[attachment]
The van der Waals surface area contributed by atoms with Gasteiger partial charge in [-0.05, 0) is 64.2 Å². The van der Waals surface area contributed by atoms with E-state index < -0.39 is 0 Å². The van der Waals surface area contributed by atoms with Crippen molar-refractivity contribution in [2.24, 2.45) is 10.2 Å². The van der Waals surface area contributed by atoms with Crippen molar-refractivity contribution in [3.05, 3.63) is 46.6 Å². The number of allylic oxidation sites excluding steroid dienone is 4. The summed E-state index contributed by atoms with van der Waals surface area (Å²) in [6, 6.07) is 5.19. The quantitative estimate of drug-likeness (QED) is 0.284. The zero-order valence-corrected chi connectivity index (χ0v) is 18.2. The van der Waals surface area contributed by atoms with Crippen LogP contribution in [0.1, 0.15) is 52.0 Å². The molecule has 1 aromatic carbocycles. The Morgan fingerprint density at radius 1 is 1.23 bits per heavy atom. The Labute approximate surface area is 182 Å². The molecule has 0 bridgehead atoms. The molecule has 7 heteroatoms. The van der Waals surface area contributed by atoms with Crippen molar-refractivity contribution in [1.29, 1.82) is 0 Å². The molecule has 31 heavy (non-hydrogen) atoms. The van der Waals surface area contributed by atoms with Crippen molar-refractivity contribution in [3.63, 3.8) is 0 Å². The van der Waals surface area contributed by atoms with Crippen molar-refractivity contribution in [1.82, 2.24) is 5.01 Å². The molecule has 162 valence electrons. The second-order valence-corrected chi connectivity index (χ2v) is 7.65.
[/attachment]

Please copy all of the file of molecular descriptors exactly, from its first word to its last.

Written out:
The van der Waals surface area contributed by atoms with Gasteiger partial charge in [-0.05, 0) is 64.2 Å². The van der Waals surface area contributed by atoms with E-state index < -0.39 is 0 Å². The van der Waals surface area contributed by atoms with Crippen molar-refractivity contribution in [2.24, 2.45) is 10.2 Å². The van der Waals surface area contributed by atoms with Crippen molar-refractivity contribution in [3.05, 3.63) is 46.6 Å². The number of allylic oxidation sites excluding steroid dienone is 4. The summed E-state index contributed by atoms with van der Waals surface area (Å²) in [6, 6.07) is 5.19. The quantitative estimate of drug-likeness (QED) is 0.284. The zero-order valence-corrected chi connectivity index (χ0v) is 18.2. The van der Waals surface area contributed by atoms with Crippen LogP contribution in [0.1, 0.15) is 52.0 Å². The molecule has 1 aromatic carbocycles. The Morgan fingerprint density at radius 1 is 1.23 bits per heavy atom. The Labute approximate surface area is 182 Å². The molecule has 0 bridgehead atoms. The molecule has 7 heteroatoms. The van der Waals surface area contributed by atoms with Crippen molar-refractivity contribution in [1.29, 1.82) is 0 Å². The molecule has 31 heavy (non-hydrogen) atoms. The van der Waals surface area contributed by atoms with Crippen molar-refractivity contribution in [3.63, 3.8) is 0 Å². The van der Waals surface area contributed by atoms with Crippen molar-refractivity contribution in [1.82, 2.24) is 5.01 Å². The molecule has 162 valence electrons. The second-order valence-corrected chi connectivity index (χ2v) is 7.65.